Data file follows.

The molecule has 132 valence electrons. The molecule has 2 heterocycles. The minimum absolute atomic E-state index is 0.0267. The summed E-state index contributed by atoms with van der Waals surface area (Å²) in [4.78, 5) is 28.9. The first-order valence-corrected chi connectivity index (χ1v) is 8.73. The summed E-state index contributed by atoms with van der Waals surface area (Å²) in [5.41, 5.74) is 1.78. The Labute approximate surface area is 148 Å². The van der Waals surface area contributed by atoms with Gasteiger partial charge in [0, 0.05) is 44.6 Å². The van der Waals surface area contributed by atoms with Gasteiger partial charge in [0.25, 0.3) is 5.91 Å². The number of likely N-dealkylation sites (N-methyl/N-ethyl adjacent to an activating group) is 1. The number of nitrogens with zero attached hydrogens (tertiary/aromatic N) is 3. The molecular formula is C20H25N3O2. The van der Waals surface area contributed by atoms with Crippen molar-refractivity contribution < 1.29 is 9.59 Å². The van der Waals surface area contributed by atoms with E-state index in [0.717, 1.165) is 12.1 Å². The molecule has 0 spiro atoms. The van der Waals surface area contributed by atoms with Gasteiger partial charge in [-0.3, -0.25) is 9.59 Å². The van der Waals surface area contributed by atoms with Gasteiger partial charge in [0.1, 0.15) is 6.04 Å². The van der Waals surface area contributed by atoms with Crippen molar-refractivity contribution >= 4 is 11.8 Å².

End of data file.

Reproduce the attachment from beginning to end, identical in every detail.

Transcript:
The molecule has 132 valence electrons. The molecule has 2 heterocycles. The minimum absolute atomic E-state index is 0.0267. The summed E-state index contributed by atoms with van der Waals surface area (Å²) in [4.78, 5) is 28.9. The first-order valence-corrected chi connectivity index (χ1v) is 8.73. The summed E-state index contributed by atoms with van der Waals surface area (Å²) in [5.41, 5.74) is 1.78. The Labute approximate surface area is 148 Å². The van der Waals surface area contributed by atoms with Gasteiger partial charge in [0, 0.05) is 44.6 Å². The van der Waals surface area contributed by atoms with Gasteiger partial charge in [0.25, 0.3) is 5.91 Å². The number of likely N-dealkylation sites (N-methyl/N-ethyl adjacent to an activating group) is 1. The number of nitrogens with zero attached hydrogens (tertiary/aromatic N) is 3. The molecular formula is C20H25N3O2. The van der Waals surface area contributed by atoms with Crippen molar-refractivity contribution < 1.29 is 9.59 Å². The van der Waals surface area contributed by atoms with E-state index in [0.717, 1.165) is 12.1 Å². The molecule has 0 spiro atoms. The van der Waals surface area contributed by atoms with Gasteiger partial charge in [-0.3, -0.25) is 9.59 Å². The van der Waals surface area contributed by atoms with Gasteiger partial charge in [0.1, 0.15) is 6.04 Å². The van der Waals surface area contributed by atoms with Crippen molar-refractivity contribution >= 4 is 11.8 Å².